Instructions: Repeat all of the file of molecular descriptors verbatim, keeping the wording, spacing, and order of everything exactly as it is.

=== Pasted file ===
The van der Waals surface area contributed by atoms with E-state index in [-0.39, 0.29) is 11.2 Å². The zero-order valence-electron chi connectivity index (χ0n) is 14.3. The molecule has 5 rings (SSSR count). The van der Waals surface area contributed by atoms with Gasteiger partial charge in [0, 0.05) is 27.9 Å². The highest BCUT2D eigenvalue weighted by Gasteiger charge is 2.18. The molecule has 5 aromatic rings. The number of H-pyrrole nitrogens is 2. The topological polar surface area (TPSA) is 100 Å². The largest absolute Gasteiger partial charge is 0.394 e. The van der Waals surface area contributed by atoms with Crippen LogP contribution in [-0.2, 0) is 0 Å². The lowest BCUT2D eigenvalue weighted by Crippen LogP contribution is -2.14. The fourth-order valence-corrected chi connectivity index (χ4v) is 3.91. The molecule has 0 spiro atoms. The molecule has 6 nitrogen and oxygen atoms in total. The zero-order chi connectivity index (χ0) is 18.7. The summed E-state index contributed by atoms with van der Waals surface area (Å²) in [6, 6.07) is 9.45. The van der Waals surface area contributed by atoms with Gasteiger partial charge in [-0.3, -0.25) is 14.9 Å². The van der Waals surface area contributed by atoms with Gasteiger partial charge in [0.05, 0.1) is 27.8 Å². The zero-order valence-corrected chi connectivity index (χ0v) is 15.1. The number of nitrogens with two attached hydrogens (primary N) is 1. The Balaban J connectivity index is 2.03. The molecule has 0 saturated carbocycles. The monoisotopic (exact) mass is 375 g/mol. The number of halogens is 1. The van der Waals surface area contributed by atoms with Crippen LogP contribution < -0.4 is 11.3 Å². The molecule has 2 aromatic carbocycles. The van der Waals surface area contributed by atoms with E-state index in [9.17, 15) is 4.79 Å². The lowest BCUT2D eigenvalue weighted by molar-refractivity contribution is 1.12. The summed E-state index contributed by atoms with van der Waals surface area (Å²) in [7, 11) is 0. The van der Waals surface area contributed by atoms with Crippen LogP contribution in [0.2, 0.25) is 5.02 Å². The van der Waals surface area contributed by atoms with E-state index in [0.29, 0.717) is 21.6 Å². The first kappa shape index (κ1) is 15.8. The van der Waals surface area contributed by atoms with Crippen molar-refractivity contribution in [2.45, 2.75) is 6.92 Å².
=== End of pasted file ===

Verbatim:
The van der Waals surface area contributed by atoms with E-state index in [-0.39, 0.29) is 11.2 Å². The zero-order valence-electron chi connectivity index (χ0n) is 14.3. The molecule has 5 rings (SSSR count). The van der Waals surface area contributed by atoms with Gasteiger partial charge in [0, 0.05) is 27.9 Å². The highest BCUT2D eigenvalue weighted by Gasteiger charge is 2.18. The molecule has 5 aromatic rings. The number of H-pyrrole nitrogens is 2. The topological polar surface area (TPSA) is 100 Å². The largest absolute Gasteiger partial charge is 0.394 e. The van der Waals surface area contributed by atoms with Crippen LogP contribution in [-0.2, 0) is 0 Å². The lowest BCUT2D eigenvalue weighted by Crippen LogP contribution is -2.14. The fourth-order valence-corrected chi connectivity index (χ4v) is 3.91. The molecule has 0 spiro atoms. The molecule has 6 nitrogen and oxygen atoms in total. The zero-order chi connectivity index (χ0) is 18.7. The summed E-state index contributed by atoms with van der Waals surface area (Å²) in [6, 6.07) is 9.45. The van der Waals surface area contributed by atoms with Gasteiger partial charge in [-0.3, -0.25) is 14.9 Å². The van der Waals surface area contributed by atoms with Gasteiger partial charge in [0.05, 0.1) is 27.8 Å². The zero-order valence-corrected chi connectivity index (χ0v) is 15.1. The number of nitrogens with two attached hydrogens (primary N) is 1. The Balaban J connectivity index is 2.03. The molecule has 0 saturated carbocycles. The monoisotopic (exact) mass is 375 g/mol. The number of halogens is 1. The van der Waals surface area contributed by atoms with Crippen LogP contribution < -0.4 is 11.3 Å². The molecule has 2 aromatic carbocycles. The van der Waals surface area contributed by atoms with E-state index in [9.17, 15) is 4.79 Å². The lowest BCUT2D eigenvalue weighted by molar-refractivity contribution is 1.12. The summed E-state index contributed by atoms with van der Waals surface area (Å²) in [7, 11) is 0. The van der Waals surface area contributed by atoms with Crippen LogP contribution in [0.2, 0.25) is 5.02 Å². The van der Waals surface area contributed by atoms with E-state index in [0.29, 0.717) is 21.6 Å². The first kappa shape index (κ1) is 15.8. The van der Waals surface area contributed by atoms with Crippen molar-refractivity contribution in [2.45, 2.75) is 6.92 Å².